WASHINGTON – Rep. Debbie Lesko (R-Ariz.), Transportation and Maritime Security subcommittee ranking member, today delivered an opening statement at a hearing entitled, “Climbing Again: Stakeholder Views on Resuming Air Travel in the COVID-19 Era.”
Remarks as prepared below:
Thank you, Mr. Chairman. I am pleased that the Subcommittee is meeting today to perform oversight that is critical to both public health and our nation’s economy.
I am disappointed, however, that Members are not allowed to meet in person. While other committees have developed protocols to allow Members to safely meet in Committee spaces, ours has not. This is not in keeping with the guidance of the House Rules Committee. I hope that soon we can move forward in a manner that allows Members to be physically present for the work our constituents sent us here to do.
Turning to the topic of today’s hearing, I want to commend the men and women of TSA for continuing to do their jobs faithfully throughout this pandemic, even as their agency became the hardest hit in DHS. More than 650 TSA personnel have tested positive for the virus, and tragically, 5 TSA personnel have succumbed to the virus. Our thoughts and prayers are with their families.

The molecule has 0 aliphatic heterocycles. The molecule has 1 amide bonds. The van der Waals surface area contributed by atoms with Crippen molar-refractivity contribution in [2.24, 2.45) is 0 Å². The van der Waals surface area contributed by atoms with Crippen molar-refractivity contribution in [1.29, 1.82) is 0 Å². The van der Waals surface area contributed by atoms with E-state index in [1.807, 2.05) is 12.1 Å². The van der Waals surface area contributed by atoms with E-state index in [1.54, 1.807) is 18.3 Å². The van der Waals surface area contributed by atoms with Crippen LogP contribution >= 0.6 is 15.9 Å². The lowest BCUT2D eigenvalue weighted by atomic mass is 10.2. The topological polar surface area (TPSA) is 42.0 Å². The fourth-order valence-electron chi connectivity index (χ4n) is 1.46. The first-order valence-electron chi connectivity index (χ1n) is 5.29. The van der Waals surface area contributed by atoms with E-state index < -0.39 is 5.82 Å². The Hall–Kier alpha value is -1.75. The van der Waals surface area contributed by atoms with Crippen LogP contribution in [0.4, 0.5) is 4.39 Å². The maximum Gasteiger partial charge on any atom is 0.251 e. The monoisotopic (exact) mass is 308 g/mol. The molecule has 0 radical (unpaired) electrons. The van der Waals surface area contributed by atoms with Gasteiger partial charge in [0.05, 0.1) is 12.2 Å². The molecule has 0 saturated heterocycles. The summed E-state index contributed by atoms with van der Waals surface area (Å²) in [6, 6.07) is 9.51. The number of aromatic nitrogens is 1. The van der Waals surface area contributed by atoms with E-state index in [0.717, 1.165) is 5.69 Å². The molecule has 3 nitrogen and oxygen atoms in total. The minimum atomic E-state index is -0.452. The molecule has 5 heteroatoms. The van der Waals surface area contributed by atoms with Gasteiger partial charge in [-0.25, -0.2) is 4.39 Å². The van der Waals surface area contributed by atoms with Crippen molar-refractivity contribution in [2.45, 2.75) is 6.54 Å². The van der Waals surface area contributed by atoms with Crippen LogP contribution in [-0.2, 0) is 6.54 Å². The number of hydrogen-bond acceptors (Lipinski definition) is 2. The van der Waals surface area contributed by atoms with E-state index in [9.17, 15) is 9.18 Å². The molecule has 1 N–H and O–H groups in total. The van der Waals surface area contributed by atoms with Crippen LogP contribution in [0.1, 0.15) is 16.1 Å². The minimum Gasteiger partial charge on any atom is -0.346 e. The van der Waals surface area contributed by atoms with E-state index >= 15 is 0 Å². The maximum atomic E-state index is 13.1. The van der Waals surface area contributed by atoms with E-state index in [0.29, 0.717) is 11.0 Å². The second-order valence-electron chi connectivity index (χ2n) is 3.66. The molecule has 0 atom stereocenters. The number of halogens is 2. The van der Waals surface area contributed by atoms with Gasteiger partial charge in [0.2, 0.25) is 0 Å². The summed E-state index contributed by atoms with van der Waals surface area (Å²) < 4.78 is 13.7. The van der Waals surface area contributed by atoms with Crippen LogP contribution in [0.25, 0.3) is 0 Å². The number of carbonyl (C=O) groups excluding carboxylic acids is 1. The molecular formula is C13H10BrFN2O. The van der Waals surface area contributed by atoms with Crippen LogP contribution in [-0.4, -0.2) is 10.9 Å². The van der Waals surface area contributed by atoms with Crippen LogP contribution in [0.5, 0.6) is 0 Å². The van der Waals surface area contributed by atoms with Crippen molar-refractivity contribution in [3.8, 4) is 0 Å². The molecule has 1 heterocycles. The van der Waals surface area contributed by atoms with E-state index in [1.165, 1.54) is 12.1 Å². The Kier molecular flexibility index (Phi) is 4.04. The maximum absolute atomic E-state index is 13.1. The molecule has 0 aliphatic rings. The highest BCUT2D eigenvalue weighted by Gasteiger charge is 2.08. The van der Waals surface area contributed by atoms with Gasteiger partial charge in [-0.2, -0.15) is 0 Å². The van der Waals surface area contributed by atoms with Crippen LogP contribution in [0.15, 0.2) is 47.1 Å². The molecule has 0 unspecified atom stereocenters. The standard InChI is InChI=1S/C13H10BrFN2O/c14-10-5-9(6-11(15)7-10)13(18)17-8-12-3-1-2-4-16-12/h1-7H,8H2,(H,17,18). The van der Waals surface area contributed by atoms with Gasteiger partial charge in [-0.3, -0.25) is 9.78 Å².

The aviation industry is one of many sectors of the economy that have been devasted by the impacts of Covid-19. At the pandemic’s peak, air travel dropped below 100,000 passengers per day—a level not seen in the history of TSA and far below the average 2.5 million travelers per day that TSA was screening prior to the virus’s outbreak.
As our nation slowly emerges from the worst of the pandemic, we are beginning to see slivers of hope that air travel is starting to increase. With this recovery, TSA and transportation stakeholders are responding to new challenges in order to keep travelers safe and get America flying again. This process presents stakeholders and this subcommittee with important questions, including: What will the TSA screening process look like? What changes need to occur for passengers to be and feel safe? And what more can be done to protect passengers from a potential second wave of coronavirus or a future pandemic?
These questions and more continue to circulate within the aviation community, and it is my hope to hear feedback from our stakeholder panel today. Having recently received a briefing from TSA’s Administrator Pekoske, I am eager to hear the stakeholders’ perspectives on what partnering with TSA looks like in response to a pandemic and how best to implement new solutions to passenger screening and safety.
The aviation sector is truly on the front lines in the fight to protect public health and ensure the free movement of people and goods that fuels America’s economy. I thank each of the witnesses for appearing before the Subcommittee today, and I yield back the balance of my time.